Cancer patients receiving palliative care that recently used cannabis experienced more severe pain and symptoms than those who didn’t, though they overall perceived more positive results, according to a recent study.
More than a quarter (26%) of nearly 300 senior palliative care patients perceived benefits for pain and other symptoms after using cannabis during 30 days of cancer treatments at the National Cancer Institute, according to a recent study published in the American Cancer Society Journals.
Despite these perceptions, these patients also reported feeling worse physically and psychologically compared to individuals who did not use cannabis within the same time frame, the study found.
“Participants most commonly reported using cannabis for pain, cancer, sleep, anxiety and nausea/vomiting and reported the greatest perceived benefits for sleep, nausea/vomiting, headaches, pain, muscle spasms and anxiety,” researchers stated. “Patients with cancer who used cannabis perceived benefits for many symptoms, although they showed worse overall symptomatology.”
The study spanned a number of sociodemographic characteristics, as well as physical and psychological symptoms. Participants were 58 years-old on average and primarily female Caucasians.
Patients that utilized cannabis were more likely to be younger, male, African American, disabled, have lower incomes and have Medicaid insurance, researchers indicated.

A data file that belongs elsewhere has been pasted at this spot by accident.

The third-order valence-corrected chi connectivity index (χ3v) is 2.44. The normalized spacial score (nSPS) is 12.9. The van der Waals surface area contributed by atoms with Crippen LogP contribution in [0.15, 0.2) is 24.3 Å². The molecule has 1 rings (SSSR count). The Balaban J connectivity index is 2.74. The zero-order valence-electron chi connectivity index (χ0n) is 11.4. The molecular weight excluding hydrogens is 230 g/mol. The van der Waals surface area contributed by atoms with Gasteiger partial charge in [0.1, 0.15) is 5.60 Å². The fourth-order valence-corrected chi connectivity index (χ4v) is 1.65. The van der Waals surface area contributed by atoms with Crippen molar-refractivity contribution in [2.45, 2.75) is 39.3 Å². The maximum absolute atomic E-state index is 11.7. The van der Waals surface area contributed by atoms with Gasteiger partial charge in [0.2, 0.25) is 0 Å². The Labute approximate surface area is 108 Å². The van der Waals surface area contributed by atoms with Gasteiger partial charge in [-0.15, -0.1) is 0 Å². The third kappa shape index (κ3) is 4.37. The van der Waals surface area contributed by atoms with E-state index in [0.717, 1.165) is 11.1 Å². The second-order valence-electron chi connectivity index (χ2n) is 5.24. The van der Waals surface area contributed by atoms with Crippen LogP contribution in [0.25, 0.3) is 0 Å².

The modalities of cannabis use varied, with 65% of palliative cancer patients indicating edible usage and 51% smoking.
About 18% of study participants had a medical cannabis license, with more than a third (35%) utilizing marijuana during the last year.
To date, 38 states, three territories and the District of Columbia permit the medical use of cannabis products, according to recent data from the National Conference of State Legislatures. In other words, nearly 90% of states across the country have some form of legalized cannabis use.
More research is needed to dig deeper into the impacts of cannabis use for pain and symptom management in patients with serious and terminal illnesses, according to Dr. Karl Steinberg, medical director for Hospice by the Sea.
“With cannabinoids, we don’t typically prescribe them very much,” Steinberg told Hospice News. “Cannabis products are a lot stronger than they used to be. A lot of times they can improve appetites, which is sometimes good for a hospice patient. I think the biggest hesitancy and unease is that you don’t necessarily understand everything that is in it to know exactly what a patient is going to get with that prescription.”